Generally speaking, you can always watch the trainer on the far left of the screen. He or she will always be doing the most basic version of the workout. You can always feel free to modify to your comfort level—you’ll still get a great workout!
Here are some more specific modifications:
Squat modification: hold onto a chair and bend your knees very slightly.
Push-ups: Knee pushups; pushups against a wall; pushups against a table / at an incline. If none of these are possible, do chest press or fly. If knee pushups are still too much, you can also bring your knees to a 90 degree angle, like a “tabletop” position, and do pushups from there. You’ll still feel the burn!
Batmans: You can do things like the batman standing, or you can leave the legs and chest in contact with the ground and lift the arms and upper back only.
Windshield wipers: keep your knees bent, feet on the floor. Do the same movement except the feet stay planted on the ground and the knees move back and forth. If the back and forth of leg movements bother you then just use the arm move without the legs moving at all.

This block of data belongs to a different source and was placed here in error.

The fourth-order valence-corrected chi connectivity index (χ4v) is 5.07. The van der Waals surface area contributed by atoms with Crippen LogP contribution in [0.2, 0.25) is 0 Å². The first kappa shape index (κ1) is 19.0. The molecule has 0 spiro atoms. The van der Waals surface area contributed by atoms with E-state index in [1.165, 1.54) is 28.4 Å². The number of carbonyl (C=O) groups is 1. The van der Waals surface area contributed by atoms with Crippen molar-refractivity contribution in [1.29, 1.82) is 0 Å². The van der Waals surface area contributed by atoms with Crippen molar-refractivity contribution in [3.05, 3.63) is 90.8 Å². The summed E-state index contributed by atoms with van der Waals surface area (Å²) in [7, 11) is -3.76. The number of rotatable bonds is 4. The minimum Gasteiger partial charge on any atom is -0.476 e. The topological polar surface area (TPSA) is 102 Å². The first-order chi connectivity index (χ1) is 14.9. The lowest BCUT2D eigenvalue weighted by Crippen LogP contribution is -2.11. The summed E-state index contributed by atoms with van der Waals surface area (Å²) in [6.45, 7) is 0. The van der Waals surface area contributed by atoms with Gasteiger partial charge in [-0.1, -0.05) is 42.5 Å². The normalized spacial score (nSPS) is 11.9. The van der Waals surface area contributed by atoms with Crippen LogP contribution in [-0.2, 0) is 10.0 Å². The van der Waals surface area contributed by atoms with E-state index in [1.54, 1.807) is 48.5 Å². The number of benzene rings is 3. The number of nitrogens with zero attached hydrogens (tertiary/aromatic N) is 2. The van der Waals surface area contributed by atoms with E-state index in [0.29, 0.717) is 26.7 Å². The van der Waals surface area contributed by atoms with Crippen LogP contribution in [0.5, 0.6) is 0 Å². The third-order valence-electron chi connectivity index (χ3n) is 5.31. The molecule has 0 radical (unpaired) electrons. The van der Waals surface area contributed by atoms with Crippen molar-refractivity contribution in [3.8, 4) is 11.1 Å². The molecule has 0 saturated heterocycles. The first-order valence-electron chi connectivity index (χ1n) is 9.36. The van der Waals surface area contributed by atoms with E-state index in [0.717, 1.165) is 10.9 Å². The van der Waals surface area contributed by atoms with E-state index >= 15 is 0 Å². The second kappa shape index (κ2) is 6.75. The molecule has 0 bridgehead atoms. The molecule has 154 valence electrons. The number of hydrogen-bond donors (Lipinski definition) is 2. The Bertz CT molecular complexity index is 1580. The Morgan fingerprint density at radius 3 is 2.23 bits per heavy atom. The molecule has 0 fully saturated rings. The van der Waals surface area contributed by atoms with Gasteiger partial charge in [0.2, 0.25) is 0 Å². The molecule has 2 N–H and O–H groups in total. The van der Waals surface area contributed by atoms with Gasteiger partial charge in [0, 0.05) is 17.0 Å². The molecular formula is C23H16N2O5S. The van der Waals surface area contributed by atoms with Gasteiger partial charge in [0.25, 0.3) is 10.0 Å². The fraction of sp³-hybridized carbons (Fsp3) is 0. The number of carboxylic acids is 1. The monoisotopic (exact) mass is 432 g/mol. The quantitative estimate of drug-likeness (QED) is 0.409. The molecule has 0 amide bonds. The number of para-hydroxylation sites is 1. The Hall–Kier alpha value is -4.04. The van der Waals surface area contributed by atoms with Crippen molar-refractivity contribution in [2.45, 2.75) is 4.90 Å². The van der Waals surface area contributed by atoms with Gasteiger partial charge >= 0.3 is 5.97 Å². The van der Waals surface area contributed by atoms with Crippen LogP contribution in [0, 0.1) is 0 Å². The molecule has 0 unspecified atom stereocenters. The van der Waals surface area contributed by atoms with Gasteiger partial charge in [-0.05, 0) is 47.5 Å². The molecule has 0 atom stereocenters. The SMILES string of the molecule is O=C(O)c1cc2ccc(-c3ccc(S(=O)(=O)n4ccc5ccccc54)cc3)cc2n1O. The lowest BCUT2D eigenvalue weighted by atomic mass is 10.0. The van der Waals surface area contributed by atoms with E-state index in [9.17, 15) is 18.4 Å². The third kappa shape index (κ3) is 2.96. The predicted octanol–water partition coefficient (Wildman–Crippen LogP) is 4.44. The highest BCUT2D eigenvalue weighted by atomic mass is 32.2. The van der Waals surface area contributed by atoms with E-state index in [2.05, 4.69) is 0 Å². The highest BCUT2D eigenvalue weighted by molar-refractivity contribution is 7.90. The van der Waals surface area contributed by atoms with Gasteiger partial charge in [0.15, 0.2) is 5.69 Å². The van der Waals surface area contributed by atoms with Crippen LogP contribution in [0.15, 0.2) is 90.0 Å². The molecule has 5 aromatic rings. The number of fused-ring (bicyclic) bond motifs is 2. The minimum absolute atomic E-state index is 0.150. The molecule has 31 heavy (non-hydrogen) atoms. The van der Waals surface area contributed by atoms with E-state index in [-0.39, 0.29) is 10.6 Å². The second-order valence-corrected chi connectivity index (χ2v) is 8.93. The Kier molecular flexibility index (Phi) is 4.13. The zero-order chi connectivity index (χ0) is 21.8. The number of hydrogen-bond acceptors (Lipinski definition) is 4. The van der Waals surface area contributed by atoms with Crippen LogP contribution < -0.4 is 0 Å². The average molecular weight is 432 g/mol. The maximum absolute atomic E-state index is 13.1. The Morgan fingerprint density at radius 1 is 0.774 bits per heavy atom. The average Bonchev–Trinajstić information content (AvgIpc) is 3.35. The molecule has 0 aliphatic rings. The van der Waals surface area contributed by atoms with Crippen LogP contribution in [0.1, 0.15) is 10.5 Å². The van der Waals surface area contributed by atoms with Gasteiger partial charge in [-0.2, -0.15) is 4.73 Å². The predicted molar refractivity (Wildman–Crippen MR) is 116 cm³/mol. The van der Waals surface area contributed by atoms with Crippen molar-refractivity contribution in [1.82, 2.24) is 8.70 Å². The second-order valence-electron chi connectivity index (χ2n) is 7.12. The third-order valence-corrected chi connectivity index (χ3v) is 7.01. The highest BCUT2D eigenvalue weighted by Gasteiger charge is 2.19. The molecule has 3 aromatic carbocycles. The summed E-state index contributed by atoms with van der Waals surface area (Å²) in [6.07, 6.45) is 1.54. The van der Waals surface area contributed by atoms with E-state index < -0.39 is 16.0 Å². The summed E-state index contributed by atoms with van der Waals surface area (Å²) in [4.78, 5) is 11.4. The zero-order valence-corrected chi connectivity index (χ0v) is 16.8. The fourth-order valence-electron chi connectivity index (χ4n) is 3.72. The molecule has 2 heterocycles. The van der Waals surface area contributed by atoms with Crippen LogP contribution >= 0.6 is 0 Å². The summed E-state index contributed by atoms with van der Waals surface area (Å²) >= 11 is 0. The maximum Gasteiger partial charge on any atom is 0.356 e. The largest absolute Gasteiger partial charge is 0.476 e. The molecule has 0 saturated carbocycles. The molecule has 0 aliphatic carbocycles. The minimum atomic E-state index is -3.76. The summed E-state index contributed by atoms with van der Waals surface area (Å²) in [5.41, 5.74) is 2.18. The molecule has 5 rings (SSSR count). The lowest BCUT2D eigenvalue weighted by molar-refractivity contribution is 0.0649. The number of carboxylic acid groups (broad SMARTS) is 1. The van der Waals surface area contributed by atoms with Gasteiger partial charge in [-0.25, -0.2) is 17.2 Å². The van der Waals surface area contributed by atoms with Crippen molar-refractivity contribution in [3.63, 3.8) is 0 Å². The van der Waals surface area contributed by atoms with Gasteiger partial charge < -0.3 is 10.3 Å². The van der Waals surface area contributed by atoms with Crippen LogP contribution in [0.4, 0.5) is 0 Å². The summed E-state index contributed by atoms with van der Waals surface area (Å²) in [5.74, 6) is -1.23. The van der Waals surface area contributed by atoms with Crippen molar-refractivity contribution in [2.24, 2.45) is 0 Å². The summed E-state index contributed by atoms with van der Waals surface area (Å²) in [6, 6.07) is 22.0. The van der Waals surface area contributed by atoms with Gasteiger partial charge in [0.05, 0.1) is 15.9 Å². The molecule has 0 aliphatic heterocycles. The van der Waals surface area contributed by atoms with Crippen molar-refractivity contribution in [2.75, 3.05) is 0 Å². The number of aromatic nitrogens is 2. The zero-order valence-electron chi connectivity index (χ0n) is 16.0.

Dive bombers: you can go back to your wall pushups. Here’s a helpful video that helps breaks down dive bombers: https://www.youtube.com/watch?v=XmbIIGnzAZA
Pulsing superman: leave your chest and legs in contact with the ground, lift just the arms and neck and pulse.
Note on Knee Injury / Weakness: Squats are by far the healthiest thing to do for weak knees. The only knee issue where squats would be contraindicated would be those who have posterior cruciate ligament issues.
Knee pain with exercise is actually normal and can be beneficial especially if the pain is bilateral (both sides) and comes away from the exercise session (i.e. walking up and down steps, etc.). This is usually a transient occurrence and potentially a positive sign the knee joint is becoming stronger.
However, if the knee pain is on one side only, is felt during exercise or is sharp and more painful in nature (versus soreness or a dull ache), then there may be issues. The trick is to alter the range of motion so that you do partial squats. The fact is there is no way to avoid squat as if you sit and stand you will always need to squat. So it is best to continue to train this movement.
Note: Remember that as you get stronger you might be able to do some of the original movements. As you can see from the above modifications, they are very similar so if there’s anything that we didn’t cover here, you can just use this same approach – simplify the movement the best you can…if the movement doesn’t work at all then do substitute a similar movement.